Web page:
There will be an enclosed area on the parking pad, for hidden storage of trash, recycling and compost containers when they are not placed for curbside pick-up. The trash enclosure will be open on the top and have doors to open in the front. In the architectural drawings, there will be an enclosure for trash that’s 12’ x 8’. In that space we need to ensure we can accommodate 2 yd3 of trash a week, recycling and compost bins. The space can comfortably fit 5, 96 gallon toters. Therefore, should the kitchen need another recycling toter it will fit, or we can add trash collection to 2 days/week. 96 gallon toter= 26” wide (2.167’) 35” deep (2.917’) 46” high 2 cubic yard dumpster = 6’ wide 3’ deep 3’ high 5 gallon compost buckets = 12” wide 12” deep 15” height Janitorial services will be provided regularly;; the Kitchen Manager will hire and supervise service providers. It is difficult to determine how long the cleaning service will be in the kitchen each day before the kitchen is physically built. What is known, is that the annual budget accounts for a cleaning service to come through everyday the kitchen is open. $5,000/year for daily janitorial services is in line with the price comparably-sized kitchens pay, though there is no janitorial company currently contracted yet. g. Parking and Traffic Flow: ● Clients will be encouraged to use public transportation when possible. ● Deliveries will be directed to the current Church parking pad (the existing pad will no longer be used for parking once TPSSCK is open). ● For clients who need their vehicles, the parking pad will be used for loading and unloading ONLY. Seven parking spots will be rented in the Takoma Business Center (TBC) for kitchen users and the Kitchen Manager. ● A parking plan will be submitted to Montgomery County Director of Permitting Services before the kitchen opens as required by Montgomery County Zoning Text Amendment permitting this use. ● The parking plan includes the parking pad for loading and unloading, and states the kitchen will provide kitchen users with parking in the Takoma Business Center. Rental fees for TBC garage parking are accounted for in the budget. ● The Kitchen Manager will enforce limited kitchen traffic during peak commuting hours and early mornings. 15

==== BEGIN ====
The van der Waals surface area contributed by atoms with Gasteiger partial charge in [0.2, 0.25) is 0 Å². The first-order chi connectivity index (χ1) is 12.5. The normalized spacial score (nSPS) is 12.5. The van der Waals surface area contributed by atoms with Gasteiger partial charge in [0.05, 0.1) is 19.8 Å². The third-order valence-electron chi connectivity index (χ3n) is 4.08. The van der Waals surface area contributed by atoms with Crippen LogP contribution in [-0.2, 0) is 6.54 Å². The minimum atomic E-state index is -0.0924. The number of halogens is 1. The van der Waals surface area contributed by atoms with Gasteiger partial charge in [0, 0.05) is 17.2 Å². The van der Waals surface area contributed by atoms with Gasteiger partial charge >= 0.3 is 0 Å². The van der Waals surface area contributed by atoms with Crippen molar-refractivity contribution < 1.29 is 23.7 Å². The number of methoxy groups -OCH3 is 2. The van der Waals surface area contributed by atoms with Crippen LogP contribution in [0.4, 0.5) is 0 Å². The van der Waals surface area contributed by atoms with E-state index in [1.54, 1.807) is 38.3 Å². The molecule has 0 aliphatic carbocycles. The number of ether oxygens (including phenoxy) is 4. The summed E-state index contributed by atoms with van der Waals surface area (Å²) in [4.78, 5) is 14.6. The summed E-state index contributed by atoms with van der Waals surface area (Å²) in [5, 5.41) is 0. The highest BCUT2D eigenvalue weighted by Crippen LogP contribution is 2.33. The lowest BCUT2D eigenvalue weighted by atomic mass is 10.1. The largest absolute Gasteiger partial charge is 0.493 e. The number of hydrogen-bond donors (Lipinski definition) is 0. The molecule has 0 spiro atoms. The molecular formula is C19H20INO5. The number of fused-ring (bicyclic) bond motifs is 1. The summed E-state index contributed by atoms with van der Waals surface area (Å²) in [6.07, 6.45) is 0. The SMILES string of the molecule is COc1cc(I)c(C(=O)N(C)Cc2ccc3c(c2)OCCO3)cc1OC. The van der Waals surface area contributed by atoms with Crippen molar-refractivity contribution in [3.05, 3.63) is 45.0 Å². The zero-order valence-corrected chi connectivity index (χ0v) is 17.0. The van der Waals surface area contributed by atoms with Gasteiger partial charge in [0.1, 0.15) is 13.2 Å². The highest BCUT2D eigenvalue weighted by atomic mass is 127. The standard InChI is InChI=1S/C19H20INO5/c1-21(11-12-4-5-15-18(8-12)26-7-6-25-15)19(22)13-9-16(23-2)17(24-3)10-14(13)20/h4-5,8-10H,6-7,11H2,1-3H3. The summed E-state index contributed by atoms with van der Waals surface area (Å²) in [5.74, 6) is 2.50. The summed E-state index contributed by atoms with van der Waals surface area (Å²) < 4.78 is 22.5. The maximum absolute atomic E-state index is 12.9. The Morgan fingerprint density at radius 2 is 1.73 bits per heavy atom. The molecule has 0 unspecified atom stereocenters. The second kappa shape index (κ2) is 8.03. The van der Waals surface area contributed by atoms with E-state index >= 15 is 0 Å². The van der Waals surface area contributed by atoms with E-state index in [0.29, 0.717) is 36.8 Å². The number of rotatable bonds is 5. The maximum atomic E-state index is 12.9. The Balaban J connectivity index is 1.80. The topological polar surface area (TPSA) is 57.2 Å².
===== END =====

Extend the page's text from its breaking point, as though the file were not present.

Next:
● Classes will be held outside the peak parking and traffic time (5 to 6 pm, Monday to Friday). Attendees will be asked to use public transportation or commercial parking nearby. Management of the Kitchen Hours: Given the results of a recent traffic survey, users will not be allowed reserve kitchen space beginning at 8 am or beginning at 5 pm to reduce the traffic in the neighborhood during heavier traffic times. Users will be able to sign up for 3-hour or longer shifts at a time, but no shift will begin at 8 am and no shift will begin at 5 pm. For instance, a user could reserve the kitchen from 7-10 am or 9-noon, but not from 8-11 am. h. Pest Control: Preventive pest control will be provided annually by Home Paramount. Home Paramount currently performs all of the extermination and pest control services for Takoma Park Child Development Center. Home Paramount is familiar with the property and uses practices that are safe around children and environmentally friendly. Once the kitchen is renovated, but before rented, a Home Paramount inspector will help TPSSCK devise an Integrated Pest Management Plan that includes the best preventive procedures. This inspection will begin TPSSCK’s yearly contract. Services additional to the yearly inspection will be added to the next month’s payment, depending on the nature of the service. Should the kitchen attract unwanted pests, as a certified food service facility, production would pause until pests are exterminated, and the proper time has been allotted before users can resume in the kitchen. Therefore, it is in the kitchen’s best interest to strictly adhere to the Integrated Pest Management Plan. Integrated Pest Management and Pest Control Procedures are topics covered in National Restaurant Association’s Food Manager’s Certification course, and since all users are required to be licensed Food Managers, each user knows the best practices for creating a pest-free, sanitary environment. i. Licensing and Insurance: CCFN will carry general liability insurance for the kitchen and will require that users also carry their own insurance, naming CCFN and the kitchen as additional insured. TPPC also carries general liability insurance. Before the kitchen can be used, the kitchen as an entity itself must obtain a Food Service Facility License from the Montgomery County Department of Health and Human Services. As required by the County, the kitchen will renew this license every year after it expires on December 31st. To ensure the kitchen building passes the correct building and safety codes, the kitchen’s architect, Matthew Corell with DBMC Designs, has worked to design the building by following the County’s Guidelines for Building or Remodeling A Food Service Facility.4 4